subject book bibliographic info
achilles, in homer, in plato Hesk, Deception and Democracy in Classical Athens (2000) 121
achilles Malherbe et al., Light from the Gentiles: Hellenistic Philosophy and Early Christianity: Collected Essays of Abraham J (2014) 144
aeschines Wolfsdorf, Early Greek Ethics (2020) 326
aeschylus Hesk, Deception and Democracy in Classical Athens (2000) 119
ajax, in antisthenes Hesk, Deception and Democracy in Classical Athens (2000) 119, 120, 121
ajax, in pindar Hesk, Deception and Democracy in Classical Athens (2000) 118
ajax, in sophocles Hesk, Deception and Democracy in Classical Athens (2000) 118
antiphon, antisthenes Hesk, Deception and Democracy in Classical Athens (2000) 118, 119, 120, 121
antisthenes, and rejection of pleasure Wolfsdorf, Early Greek Ethics (2020) 331
antisthenes, aretē in Wolfsdorf, Early Greek Ethics (2020) 356
antisthenes, homeric criticism Wolfsdorf, Early Greek Ethics (2020) 356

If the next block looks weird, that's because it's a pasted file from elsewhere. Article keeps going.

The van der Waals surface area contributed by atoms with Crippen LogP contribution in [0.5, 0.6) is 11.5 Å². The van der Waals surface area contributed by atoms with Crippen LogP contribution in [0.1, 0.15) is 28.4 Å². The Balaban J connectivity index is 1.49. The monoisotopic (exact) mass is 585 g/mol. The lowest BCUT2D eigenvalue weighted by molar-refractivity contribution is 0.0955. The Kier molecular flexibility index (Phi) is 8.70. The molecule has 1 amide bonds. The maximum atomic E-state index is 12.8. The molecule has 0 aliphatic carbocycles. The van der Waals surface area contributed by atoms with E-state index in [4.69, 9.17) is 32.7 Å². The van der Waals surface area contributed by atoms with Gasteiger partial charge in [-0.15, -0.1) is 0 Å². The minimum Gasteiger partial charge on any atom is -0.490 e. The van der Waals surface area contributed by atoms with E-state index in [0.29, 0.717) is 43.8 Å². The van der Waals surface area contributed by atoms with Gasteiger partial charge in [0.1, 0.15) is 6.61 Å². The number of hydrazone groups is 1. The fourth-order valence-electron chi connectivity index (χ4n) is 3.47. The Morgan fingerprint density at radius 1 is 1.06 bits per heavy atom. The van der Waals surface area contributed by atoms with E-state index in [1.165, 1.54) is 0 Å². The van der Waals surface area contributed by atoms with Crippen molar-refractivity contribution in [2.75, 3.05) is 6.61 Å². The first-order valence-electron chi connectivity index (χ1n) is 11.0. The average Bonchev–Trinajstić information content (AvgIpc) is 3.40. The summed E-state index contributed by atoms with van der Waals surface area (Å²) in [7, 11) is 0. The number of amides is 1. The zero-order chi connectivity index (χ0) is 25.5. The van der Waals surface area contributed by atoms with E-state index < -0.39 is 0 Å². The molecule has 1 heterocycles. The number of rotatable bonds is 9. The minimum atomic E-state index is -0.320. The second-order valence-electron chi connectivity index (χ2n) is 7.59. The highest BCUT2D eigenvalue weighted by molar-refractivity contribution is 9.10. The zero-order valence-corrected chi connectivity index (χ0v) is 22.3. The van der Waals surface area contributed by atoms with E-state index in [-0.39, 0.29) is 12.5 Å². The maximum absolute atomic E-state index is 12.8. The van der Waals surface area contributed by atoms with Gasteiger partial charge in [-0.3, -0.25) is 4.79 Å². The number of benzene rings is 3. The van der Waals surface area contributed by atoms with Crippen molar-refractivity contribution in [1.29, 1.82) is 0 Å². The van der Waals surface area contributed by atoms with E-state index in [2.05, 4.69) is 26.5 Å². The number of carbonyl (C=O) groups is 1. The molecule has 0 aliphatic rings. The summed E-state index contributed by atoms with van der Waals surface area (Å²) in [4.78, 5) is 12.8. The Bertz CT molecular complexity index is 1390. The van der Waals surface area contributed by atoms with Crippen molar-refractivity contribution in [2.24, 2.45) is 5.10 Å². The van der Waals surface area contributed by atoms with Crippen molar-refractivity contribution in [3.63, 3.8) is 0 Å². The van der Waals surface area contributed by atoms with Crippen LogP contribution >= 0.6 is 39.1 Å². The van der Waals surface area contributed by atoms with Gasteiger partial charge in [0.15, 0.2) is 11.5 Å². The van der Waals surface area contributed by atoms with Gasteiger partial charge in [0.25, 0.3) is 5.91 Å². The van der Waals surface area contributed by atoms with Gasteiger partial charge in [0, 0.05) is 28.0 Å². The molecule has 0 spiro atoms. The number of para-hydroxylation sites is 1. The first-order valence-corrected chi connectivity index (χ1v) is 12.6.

antisthenes, on body and soul Wolfsdorf, Early Greek Ethics (2020) 356
antisthenes, post-classical reception Wolfsdorf, Early Greek Ethics (2020) 331
antisthenes, works and themes Wolfsdorf, Early Greek Ethics (2020) 326, 356
antisthenes Wolfsdorf, Early Greek Ethics (2020) 326, 331, 356, 358
aretē/-a (virtue, excellence), in antisthenes Wolfsdorf, Early Greek Ethics (2020) 356
armament Malherbe et al., Light from the Gentiles: Hellenistic Philosophy and Early Christianity: Collected Essays of Abraham J (2014) 144
ascension, christs Malherbe et al., Light from the Gentiles: Hellenistic Philosophy and Early Christianity: Collected Essays of Abraham J (2014) 144
banausic activity Hesk, Deception and Democracy in Classical Athens (2000) 121
bravery Malherbe et al., Light from the Gentiles: Hellenistic Philosophy and Early Christianity: Collected Essays of Abraham J (2014) 144
christian sources for antisthenes Wolfsdorf, Early Greek Ethics (2020) 331, 356
codrus, on kylix vase Hesk, Deception and Democracy in Classical Athens (2000) 118
codrus, significance of his trickery Hesk, Deception and Democracy in Classical Athens (2000) 118
codrus Hesk, Deception and Democracy in Classical Athens (2000) 118
deception, as banausic Hesk, Deception and Democracy in Classical Athens (2000) 121
deception, negotiability of Hesk, Deception and Democracy in Classical Athens (2000) 118